Human Immunodeficiency Virus Type 1 Superinfection Occurs despite Relatively Robust Neutralizing Antibody Responses

Division of Human Biology, Fred Hutchinson Cancer Research Center, Seattle, WA 98109-1024, USA.
Journal of Virology (Impact Factor: 4.44). 11/2008; 82(24):12094-103. DOI: 10.1128/JVI.01730-08
Source: PubMed


Superinfection by a second human immunodeficiency virus type 1 (HIV-1) strain indicates that gaps in protective immunity occur during natural infection. To define the role of HIV-1-specific neutralizing antibodies (NAbs) in this setting, we examined NAb responses in 6 women who became superinfected between approximately 1 to 5 years following initial infection compared to 18 women with similar risk factors who did not. Although superinfected individuals had less NAb breadth than matched controls at approximately 1 year postinfection, no significant differences in the breadth or potency of NAb responses were observed just prior to the second infection. In fact, four of the six subjects had relatively broad and potent NAb responses prior to infection by the second strain. To more specifically examine the specificity of the NAbs against the superinfecting virus, these variants were cloned from five of the six individuals. The superinfecting variants did not appear to be inherently neutralization resistant, as measured against a pool of plasma from unrelated HIV-infected individuals. Moreover, the superinfected individuals were able to mount autologous NAb responses to these variants following reinfection. In addition, most superinfected individuals had NAbs that could neutralize their second viral strains prior to their reinfection, suggesting that the level of NAbs elicited during natural infection was not sufficient to block infection. These data indicate that preventing infection by vaccination will likely require broader and more potent NAb responses than those found in HIV-1-infected individuals.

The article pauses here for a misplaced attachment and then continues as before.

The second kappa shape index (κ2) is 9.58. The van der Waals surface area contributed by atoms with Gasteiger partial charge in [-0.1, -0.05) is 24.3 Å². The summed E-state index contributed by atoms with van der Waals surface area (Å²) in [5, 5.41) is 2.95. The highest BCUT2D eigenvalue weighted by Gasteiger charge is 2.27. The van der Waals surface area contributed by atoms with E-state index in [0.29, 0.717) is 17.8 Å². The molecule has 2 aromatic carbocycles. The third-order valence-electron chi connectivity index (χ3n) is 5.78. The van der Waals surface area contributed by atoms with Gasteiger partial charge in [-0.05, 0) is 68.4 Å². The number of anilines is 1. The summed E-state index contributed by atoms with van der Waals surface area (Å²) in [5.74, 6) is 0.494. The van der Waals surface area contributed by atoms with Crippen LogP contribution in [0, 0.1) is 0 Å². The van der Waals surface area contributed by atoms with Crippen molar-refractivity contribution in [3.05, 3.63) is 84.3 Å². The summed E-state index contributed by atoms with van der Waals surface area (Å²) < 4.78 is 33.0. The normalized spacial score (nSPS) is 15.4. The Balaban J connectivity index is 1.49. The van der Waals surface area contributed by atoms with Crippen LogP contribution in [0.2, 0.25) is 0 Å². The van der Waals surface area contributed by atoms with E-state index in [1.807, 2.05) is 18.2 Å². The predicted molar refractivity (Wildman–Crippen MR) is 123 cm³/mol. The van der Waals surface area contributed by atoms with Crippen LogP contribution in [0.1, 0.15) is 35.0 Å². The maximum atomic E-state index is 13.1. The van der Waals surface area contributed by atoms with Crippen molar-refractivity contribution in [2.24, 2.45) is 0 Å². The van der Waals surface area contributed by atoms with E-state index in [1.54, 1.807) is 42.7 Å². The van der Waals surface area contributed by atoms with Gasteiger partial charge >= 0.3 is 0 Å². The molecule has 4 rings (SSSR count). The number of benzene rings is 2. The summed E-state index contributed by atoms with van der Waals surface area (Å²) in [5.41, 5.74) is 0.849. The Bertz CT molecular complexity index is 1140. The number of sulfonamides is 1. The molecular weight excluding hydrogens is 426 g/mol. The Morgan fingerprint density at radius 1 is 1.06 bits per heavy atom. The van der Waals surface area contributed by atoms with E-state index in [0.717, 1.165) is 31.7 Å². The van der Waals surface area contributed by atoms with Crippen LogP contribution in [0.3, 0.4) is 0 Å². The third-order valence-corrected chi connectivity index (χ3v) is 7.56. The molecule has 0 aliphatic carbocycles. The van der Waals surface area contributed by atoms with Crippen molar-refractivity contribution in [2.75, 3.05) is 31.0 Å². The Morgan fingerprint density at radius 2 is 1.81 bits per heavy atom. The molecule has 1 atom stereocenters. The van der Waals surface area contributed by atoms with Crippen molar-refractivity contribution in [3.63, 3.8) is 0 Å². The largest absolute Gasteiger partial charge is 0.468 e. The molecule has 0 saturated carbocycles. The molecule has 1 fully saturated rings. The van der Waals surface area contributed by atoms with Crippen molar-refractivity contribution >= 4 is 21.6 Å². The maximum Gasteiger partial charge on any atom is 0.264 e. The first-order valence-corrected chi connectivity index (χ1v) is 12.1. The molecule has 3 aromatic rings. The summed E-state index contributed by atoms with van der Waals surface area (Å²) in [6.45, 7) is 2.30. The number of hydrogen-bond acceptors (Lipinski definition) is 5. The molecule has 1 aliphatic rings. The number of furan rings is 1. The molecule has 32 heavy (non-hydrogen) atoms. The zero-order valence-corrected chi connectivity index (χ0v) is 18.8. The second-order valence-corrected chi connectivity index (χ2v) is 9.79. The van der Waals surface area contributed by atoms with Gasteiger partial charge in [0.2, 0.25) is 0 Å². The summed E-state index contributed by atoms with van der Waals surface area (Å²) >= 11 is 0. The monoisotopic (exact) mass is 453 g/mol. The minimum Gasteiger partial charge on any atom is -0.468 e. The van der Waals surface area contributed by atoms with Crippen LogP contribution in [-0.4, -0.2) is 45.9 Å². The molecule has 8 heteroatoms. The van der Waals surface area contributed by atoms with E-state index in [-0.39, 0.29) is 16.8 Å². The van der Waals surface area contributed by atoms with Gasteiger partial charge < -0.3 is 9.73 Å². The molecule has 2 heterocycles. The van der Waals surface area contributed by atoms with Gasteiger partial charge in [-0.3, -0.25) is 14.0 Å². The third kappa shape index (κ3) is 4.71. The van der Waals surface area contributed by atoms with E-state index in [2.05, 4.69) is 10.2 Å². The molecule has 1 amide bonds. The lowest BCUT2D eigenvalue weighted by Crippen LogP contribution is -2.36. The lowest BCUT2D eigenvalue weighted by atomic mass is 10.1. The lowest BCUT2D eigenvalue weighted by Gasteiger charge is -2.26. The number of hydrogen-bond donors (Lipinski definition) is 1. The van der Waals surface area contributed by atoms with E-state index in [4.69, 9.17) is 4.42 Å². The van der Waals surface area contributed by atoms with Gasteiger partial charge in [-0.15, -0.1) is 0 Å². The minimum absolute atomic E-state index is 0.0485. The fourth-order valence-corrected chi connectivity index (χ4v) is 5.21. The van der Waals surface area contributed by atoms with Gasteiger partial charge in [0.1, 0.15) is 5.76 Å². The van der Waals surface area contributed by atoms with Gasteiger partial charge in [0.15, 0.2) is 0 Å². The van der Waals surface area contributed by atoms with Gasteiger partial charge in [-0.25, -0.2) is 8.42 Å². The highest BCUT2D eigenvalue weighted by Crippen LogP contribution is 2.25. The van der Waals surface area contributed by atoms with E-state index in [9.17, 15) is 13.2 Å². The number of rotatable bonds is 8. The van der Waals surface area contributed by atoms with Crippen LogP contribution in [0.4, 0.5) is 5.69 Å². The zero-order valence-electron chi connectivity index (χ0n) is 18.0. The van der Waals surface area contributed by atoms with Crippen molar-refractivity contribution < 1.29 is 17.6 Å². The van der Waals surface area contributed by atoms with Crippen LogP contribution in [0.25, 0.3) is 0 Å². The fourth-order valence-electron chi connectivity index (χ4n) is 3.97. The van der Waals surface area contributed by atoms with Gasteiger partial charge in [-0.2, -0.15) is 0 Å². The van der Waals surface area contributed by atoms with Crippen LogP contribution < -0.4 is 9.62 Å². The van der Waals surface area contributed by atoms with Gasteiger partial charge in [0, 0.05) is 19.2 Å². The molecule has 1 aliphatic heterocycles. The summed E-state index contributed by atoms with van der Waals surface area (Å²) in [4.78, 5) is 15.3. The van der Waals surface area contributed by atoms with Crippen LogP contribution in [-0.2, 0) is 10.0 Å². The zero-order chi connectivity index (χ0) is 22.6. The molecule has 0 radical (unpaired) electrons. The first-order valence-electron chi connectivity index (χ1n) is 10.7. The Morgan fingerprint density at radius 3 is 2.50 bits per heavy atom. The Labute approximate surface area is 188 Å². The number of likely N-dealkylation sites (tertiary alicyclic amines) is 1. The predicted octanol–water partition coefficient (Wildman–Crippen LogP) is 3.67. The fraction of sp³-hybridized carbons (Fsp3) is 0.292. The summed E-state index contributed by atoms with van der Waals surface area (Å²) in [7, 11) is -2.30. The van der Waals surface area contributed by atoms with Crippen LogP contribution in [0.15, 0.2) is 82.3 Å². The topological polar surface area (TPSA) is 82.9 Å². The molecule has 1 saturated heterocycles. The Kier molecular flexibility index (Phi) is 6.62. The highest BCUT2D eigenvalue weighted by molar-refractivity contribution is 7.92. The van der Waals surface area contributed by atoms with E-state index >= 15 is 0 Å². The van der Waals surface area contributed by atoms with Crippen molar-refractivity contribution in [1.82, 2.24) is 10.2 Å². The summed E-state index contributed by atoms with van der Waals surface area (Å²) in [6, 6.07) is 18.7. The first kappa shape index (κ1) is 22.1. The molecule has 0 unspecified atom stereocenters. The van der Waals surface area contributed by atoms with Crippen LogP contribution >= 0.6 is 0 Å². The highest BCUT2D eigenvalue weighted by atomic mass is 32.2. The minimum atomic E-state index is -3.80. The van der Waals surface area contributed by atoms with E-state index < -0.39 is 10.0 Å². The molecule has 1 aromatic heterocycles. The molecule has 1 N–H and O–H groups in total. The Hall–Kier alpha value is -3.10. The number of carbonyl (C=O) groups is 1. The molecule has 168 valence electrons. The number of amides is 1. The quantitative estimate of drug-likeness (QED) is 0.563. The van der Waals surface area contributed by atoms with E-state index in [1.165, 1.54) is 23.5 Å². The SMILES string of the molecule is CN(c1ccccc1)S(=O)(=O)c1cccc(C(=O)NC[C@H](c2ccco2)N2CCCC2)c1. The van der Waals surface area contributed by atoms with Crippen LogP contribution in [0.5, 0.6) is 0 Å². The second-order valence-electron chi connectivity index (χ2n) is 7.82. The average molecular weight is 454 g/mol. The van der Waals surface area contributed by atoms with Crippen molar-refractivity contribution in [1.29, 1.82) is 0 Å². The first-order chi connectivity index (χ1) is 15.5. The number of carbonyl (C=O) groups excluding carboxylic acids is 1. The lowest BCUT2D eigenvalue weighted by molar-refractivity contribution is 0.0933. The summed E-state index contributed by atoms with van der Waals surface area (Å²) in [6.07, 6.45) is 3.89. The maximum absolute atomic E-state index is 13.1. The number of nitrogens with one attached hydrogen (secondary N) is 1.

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    • "The results are daunting: superinfection rates are similar to primary infection rates in comparable populations [29,30]. Furthermore, at the time of infection, NAb titers are not consistently lower in individuals who acquire superinfection than those who do not [31]. Suppose, however, the strongest NAb responses of infected individuals really do reduce the risk of superinfection. "
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    Retrovirology 10/2012; 9(1):80. DOI:10.1186/1742-4690-9-80 · 4.19 Impact Factor
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    • "Despite a large body of literature, the true prevalence and the timing of immune selection in HIV co/superinfection cases have not yet been substantiated by robust clinical studies and the limited data that do exist have yielded inconclusive or contradictory findings that partially contribute to the controversies surrounding the challenge and implications of HIV co/superinfection for efficient vaccine design [38,42,43]. Our estimates of subtype B and F1 dual infection rates are not directly comparable to other published studies as each study group has used different research designs, methodologic approaches, and different target population for the search of different HIV-1 subtypes [8,16,44-52]. "
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    • "Studies of a commercial sex worker (CSW) cohort in Mombasa, Kenya have shown HIV-1 intra- and inter-clade superinfections to occur during both early and chronic infection [10,11,15], with no significant difference in heterologous neutralization breadth or potency against a wide panel of cross-clade pseudoviruses in superinfected individuals versus non-superinfected matched controls prior to superinfection [10]. In contrast, intrasubtype B superinfections in an MSM cohort in San Diego have been shown to occur primarily during the first year of infection, with lower baseline NAb breadth to two lab-adapted strains and autologous viruses isolated from pre-superinfection plasma [13]. "
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